(A shorter version of this appeared in Ink magazine.)
So, can we get started with this farce?
Weird, I thought you’d be some sort of projected animus. Isn’t that how self-interviews work?
Well, I can cut my hair short and wear glasses and sweatpants if that’d work for you.
We’re going to start this by confessing to homophobia? Oh, shit. No, I love gay men. But lesbians tend to take offence so easily. I should stop talking.
You believe in gender roles.
Yeah, because they’re convenient. Imagine having to hold doors open all the time. Or open cans and bottles every time a girl giggles and holds one out. Or drive across town to pick someone up, and drop her back. Or having to crush weed and roll joints. I think feminism was the best thing that happened to men.
What is the most politically incorrect thing you’ve said when you’re stoned?
You’re really fucking up our PR. Can we talk about our writing, please? Fuck, I feel like Gollum.
Why did you choose to write a book about marriage when you’re not married?
You sound like that Fox News lady who asked Reza Aslan why “a Muzzlim” was writing about Jesus. And curly-haired people can’t even pull off the attractive bimbo act. Can’t we speak about how my plays were shortlisted for The Hindu Metro Plus Playwright Award and…
Ugh, stop plugging yourself. Crass. Let’s talk about the first thing you ever wrote.
I drew it on the back of my Class 1 math notebook. It was an illustrated story about a boy who got late for school because his mother made him brush his teeth. His teacher made him kneel all day long in the courtyard. When his mother came to pick him up, she found he’d died of sunstroke because she made him brush his teeth. I think it was those Tamil village-movies that influenced my early writing, you know. I made up a dramatic life. Before I became all classist and casteist, I’d tell people I was born in a slum and Ma adopted me after finding me in a dustbin.
Then, you wrote some morbid short stories, and then shifted to…umm, you tell.
Yeah, when I was 9, I wrote a novel about four cousins who go to their grandparents’ home in a hill station for the summer, and other stories whose plotlines I hoped no one would notice I’d plagiarised from Ruskin Bond or Enid Blyton. At 13, I wrote a novella which began with a soulful, page-long description of sunrise. It was a horrendous teeny-bopper series about a boy-band, which comprised an Indian, a Briton, an American and two Frenchmen. I suppose that’s some oestrogen-propelled Draupadi-fantasy. I persisted with this till I was 15, by which time people in the band had died in accidents, been raped, committed suicide, had their homosexuality revealed by the paparazzi, and gone bankrupt. Then, I began a series about an orphan with cerebral palsy who was hated by all his relatives. I saved up all of these. Some were lost in a termite attack on our attic. And some were thrown out by an aunt whose idea of cleaning up a house was to dispose of everything that didn’t belong to her. Maybe just as well.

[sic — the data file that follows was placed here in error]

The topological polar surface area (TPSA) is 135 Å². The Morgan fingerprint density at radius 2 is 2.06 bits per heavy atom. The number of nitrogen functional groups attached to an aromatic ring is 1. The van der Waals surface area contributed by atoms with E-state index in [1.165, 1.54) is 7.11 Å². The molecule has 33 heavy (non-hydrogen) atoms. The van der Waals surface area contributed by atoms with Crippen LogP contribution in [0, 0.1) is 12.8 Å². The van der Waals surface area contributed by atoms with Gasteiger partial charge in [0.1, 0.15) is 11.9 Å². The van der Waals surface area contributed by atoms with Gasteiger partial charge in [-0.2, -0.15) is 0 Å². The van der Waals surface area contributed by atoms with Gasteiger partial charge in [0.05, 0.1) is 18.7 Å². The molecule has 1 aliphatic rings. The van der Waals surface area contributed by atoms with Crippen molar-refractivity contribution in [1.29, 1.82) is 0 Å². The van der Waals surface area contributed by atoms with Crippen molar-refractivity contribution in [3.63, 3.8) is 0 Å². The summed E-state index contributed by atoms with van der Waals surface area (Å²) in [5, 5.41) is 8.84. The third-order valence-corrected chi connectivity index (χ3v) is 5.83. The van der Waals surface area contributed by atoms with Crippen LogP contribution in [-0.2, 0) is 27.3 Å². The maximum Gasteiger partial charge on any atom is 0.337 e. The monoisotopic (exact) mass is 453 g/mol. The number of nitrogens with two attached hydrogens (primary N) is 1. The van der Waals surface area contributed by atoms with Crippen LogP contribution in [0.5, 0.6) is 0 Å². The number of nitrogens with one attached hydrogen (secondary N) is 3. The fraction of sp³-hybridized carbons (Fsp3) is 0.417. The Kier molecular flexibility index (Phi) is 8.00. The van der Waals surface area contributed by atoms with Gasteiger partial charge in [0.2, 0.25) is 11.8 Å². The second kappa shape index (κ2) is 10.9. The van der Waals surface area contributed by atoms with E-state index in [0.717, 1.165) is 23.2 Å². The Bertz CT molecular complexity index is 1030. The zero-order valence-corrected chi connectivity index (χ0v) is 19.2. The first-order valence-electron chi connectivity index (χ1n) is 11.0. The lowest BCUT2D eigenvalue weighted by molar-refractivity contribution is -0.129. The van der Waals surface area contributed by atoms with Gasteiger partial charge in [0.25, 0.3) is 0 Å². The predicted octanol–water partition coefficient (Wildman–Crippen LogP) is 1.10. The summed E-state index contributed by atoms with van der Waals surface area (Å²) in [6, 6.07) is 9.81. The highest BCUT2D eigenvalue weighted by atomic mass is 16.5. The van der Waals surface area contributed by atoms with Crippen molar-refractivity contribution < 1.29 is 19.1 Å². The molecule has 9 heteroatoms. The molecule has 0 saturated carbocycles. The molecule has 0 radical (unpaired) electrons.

So, around the time of your first book’s release, your open letter to Shah Rukh Khan went viral…ish. Has that impacted the book in any way?
What a contrived question. I suppose people are convinced a humour writer’s book on marriage will make for good reading. At least, I hope so. It got me lots of Facebook frandship requests. And, of course, that standard, self-deprecating email from an IT person asking me out for coffee, with a tired pick-up line, grammatically incorrect sentences, a link to his own blog, and a tribute to my “sense of humour”. It went something like, “Hey, Nandini! I think I met you here”, with a link to that open letter, and then said, “Let me get straight to the point. What’s your age and height? No, a better question is, are you single? And then maybe the above questions should follow.” He asked if I live in a foreign country, and whether he was “worthy of [my] immense literary genius of a conversation”. Apparently, he wanted to give me a bouquet of red roses, and the best he could do was to insert some psychedelic graphic of twinkling roses. My face was glued to my palm for a while after.
Umm, can we focus on selling the book now? What was the toughest part about writing it?
Making it seem like I had everything to do with the book. Basically, my interviewees gave me the content, and I got the credit. But I seem to have sold the idea that I’m the wise one dishing out advice on marriage. Even the interviewees think I added something invaluable to it.
Do you think the fundamental principle on which arranged marriage works – that there can be chemistry between any two people – holds?
Yeah, unless one of them is ugly. Chemistry is bunkum. Boredom and hormones will do the job.
Does being a published author mean you need to be more diplomatic in talking about writers you don’t like, in case you bump into them at these literary thingies?
I suppose I’ll have to start saying things like, “A former banker who likely takes less time to write his books than people do to read them.”
That description fits so many people…Ah! Okay, in the aftermath of the book’s publication, what question irritates you the most?
Whether I was paid an advance, and if so, how much. I get asked that at least thrice a day. I’ve started telling people it’s £1 million – that’s the going rate for books on marriage, no? Also, when people whom I’ve not heard from in years want to know when they’re getting their free copies.
What would you do if Hitched became a bestseller?
Outsource my pregnancy to a surrogate – I believe you can order twins for 15 lakh rupees – and write a book about remote post-partum depression called Fifty Shades of Blue. That’s sure to be a bestseller. And I may get sued by the woman who wrote the Grey book, and that’ll get me more publicity.